OK, it wasn’t funny, but you know how social decorum goes. People laugh politely when one makes an unfunny joke. Well, maybe not when it’s as distasteful as this one was. Whatever the case, Paul was certainly not heard to laugh.
Unamused as he was, though, he seemed to find the comment strangely worthwhile. ”That’s incredible,” he said, to my immense consternation. ”In that one remark, you’ve just really got in touch with how things were.”
“Yeah. Think about it. Here you are with an older man, who’s making you do things you don’t want to do, to think about things you don’t want to think about. You’re having to make yourself vulnerable to me. There’s hugely sexual imagery there, and your reaction to that is that I should cut off your fingers.”
“I take and agree with what you’re saying, but I don’t like the idea of equating you with him.” He later said that this was said with a very childlike expression. I can just imagine it: head bowed, shoulders cowering, eyes looking up pleadingly from under the protection of their brows. Fucking pathetic.
“But that’s going to happen in here. I know you know about transference, and that’s just the way it goes.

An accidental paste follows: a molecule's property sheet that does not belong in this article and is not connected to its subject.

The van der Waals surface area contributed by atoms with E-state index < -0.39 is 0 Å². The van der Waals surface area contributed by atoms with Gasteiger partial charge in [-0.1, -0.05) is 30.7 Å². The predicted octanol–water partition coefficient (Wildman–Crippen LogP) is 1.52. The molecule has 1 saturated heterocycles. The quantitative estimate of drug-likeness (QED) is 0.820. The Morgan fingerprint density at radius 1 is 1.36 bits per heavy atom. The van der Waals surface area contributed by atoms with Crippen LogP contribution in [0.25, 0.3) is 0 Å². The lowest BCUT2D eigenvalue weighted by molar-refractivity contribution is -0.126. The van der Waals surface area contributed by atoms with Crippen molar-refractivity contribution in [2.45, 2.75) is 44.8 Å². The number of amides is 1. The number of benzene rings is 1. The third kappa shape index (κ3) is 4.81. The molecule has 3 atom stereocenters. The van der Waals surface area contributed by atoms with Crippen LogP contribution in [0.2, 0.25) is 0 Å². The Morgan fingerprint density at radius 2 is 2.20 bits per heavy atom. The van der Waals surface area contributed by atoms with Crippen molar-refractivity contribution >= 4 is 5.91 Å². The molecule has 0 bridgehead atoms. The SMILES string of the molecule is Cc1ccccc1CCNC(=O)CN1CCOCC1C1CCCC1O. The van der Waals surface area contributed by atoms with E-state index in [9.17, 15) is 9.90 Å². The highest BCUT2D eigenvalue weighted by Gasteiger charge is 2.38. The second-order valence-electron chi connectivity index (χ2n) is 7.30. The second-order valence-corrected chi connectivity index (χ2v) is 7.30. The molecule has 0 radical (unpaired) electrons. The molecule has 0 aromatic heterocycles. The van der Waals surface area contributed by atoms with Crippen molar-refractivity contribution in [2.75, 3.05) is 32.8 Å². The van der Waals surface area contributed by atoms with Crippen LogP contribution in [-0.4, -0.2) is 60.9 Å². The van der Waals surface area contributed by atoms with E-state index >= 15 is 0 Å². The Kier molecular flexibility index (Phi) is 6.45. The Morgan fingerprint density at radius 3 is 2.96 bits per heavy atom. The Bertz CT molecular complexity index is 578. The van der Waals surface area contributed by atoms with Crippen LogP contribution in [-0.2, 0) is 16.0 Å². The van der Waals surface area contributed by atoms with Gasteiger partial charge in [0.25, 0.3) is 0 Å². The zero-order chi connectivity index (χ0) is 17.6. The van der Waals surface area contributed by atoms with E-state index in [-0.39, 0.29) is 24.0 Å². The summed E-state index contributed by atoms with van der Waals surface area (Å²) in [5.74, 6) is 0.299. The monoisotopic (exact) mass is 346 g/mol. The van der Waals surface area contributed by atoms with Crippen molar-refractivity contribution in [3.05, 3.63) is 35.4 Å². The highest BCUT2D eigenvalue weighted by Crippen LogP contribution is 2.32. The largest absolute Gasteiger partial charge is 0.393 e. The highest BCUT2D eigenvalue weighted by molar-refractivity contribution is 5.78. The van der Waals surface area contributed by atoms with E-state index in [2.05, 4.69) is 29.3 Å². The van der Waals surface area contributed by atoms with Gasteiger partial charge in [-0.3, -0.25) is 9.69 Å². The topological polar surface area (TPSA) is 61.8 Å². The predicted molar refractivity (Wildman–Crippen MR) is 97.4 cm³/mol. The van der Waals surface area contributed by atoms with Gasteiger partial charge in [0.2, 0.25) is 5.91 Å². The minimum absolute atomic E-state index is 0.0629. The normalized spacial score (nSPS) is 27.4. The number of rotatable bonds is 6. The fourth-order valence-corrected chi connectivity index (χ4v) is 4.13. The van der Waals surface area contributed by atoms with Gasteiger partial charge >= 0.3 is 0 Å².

“Our task,” he went on, “is to find a healthy way, unlike the ways of the past, of becoming vulnerable.”
I winced, disgusted at the word ‘vulnerable’, and he laughed warmly. And then it was over for another week.
Paul is an unusual therapist to my mind. In one sense, he’s very classically Freudian. Everything means something and nothing is an accident. Symbolism and projection manifest in nearly every aspect of our everyday lives. On the other hand, psychoanalysis, in its purest form, involves very little input from the clinician in the sessions, which as you can see does not typify Paul in any way.
I have seen integrative approaches to psychotherapy criticised in places, mainly on academic or professional psychology blogs. I’ve never really felt comfortable with these sorts of criticisms, layperson as I may be, and I think my experiences with Paul reinforce that sense of uneasiness.
This is, by the nature of the provider in question, short-term therapy, and to that end I don’t believe that I’m going to come out of it in March or April being all-singing, all-dancing, shiny, happy, cheerful and sane. But I think Paul’s insight and practice is little short of remarkable, and in so being he has given me back something I’d completely given up on: a tiny spark of hope.